Status: Demolished; delisted July 22, 1980

Address: 544-548 Vance Avenue, Memphis

Built: 1876

Architectural Style: Victorian Italianate

The Robert S. Bowles Houses were placed on the National Register on Dec. 16, 1979.

History: An early description of the Bowles Houses reads: “The three-unit brick row house on Vance Avenue was built in 1876 for Robert S. Bowles, a successful cotton broker. It sits on a raised foundation of brick which has been stuccoed and scored to simulate stone. The only surviving row house in Memphis, the Bowles House maintains most of its marginal architectural detailing in the Italianate style.” The Bowles family appears to have lived here for only a few years, however. Their houses were listed on the National Register along with four others at the same time, but unlike the Bowles Houses, the others still survive: the Capt. Harris House, the Boyce-Gregg House, the Bradford-Maydwell House, and the E.H. Crump House. The structure was also included as a contributing property (No. 13) in the now-delisted Vance-Pontotoc Historic District. The photo above was taken on June 16, 1977 as part of a survey of Memphis buildings endangered by urban renewal. (That project was done in collaboration with the Tennessee Historical Commission; the records are now part of the Memphis Heritage Cultural Resources Survey in the Memphis and Shelby County Room of Benjamin L. Hooks Central Library.) In 1978 the building was given to the Memphis Area Planning and Design Center headed by neighborhood activist and preservationist Stoy Bailey. Bailey believed the group’s move into the building would signal the beginning of a stabilization and revitalization of the Vance-Pontotoc area. Unfortunately, his optimism was misplaced, although one major improvement did result. The historic Vance Library across the street from the Bowles Houses had burned down months earlier during the firemen’s strike, and the city had intended to rebuild it elsewhere. But the arrival in the neighborhood of the new organization caused the city to reconsider, and to rebuild the library (now the Cornelia Crenshaw Memorial Library) on its original site. The site of the Bowles Houses is now a vacant lot.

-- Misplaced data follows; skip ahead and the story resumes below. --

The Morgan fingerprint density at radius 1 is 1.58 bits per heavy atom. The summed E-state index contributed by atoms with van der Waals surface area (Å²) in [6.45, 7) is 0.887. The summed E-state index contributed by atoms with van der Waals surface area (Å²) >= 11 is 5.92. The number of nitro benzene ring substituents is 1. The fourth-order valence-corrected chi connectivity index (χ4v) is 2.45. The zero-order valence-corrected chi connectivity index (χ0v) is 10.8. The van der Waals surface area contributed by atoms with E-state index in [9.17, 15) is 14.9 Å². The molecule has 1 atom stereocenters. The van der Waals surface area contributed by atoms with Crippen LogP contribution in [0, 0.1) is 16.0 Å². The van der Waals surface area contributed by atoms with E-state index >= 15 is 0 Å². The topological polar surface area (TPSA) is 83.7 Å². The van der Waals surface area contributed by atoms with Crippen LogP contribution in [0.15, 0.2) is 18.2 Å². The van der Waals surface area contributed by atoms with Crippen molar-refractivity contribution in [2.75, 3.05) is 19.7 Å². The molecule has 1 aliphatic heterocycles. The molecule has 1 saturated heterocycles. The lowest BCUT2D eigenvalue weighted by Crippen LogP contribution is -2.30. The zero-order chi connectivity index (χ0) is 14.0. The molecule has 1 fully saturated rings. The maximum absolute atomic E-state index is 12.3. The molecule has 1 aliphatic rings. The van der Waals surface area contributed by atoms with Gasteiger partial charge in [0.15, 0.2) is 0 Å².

City Council District: 6

Super District: 8

County Commission District: 8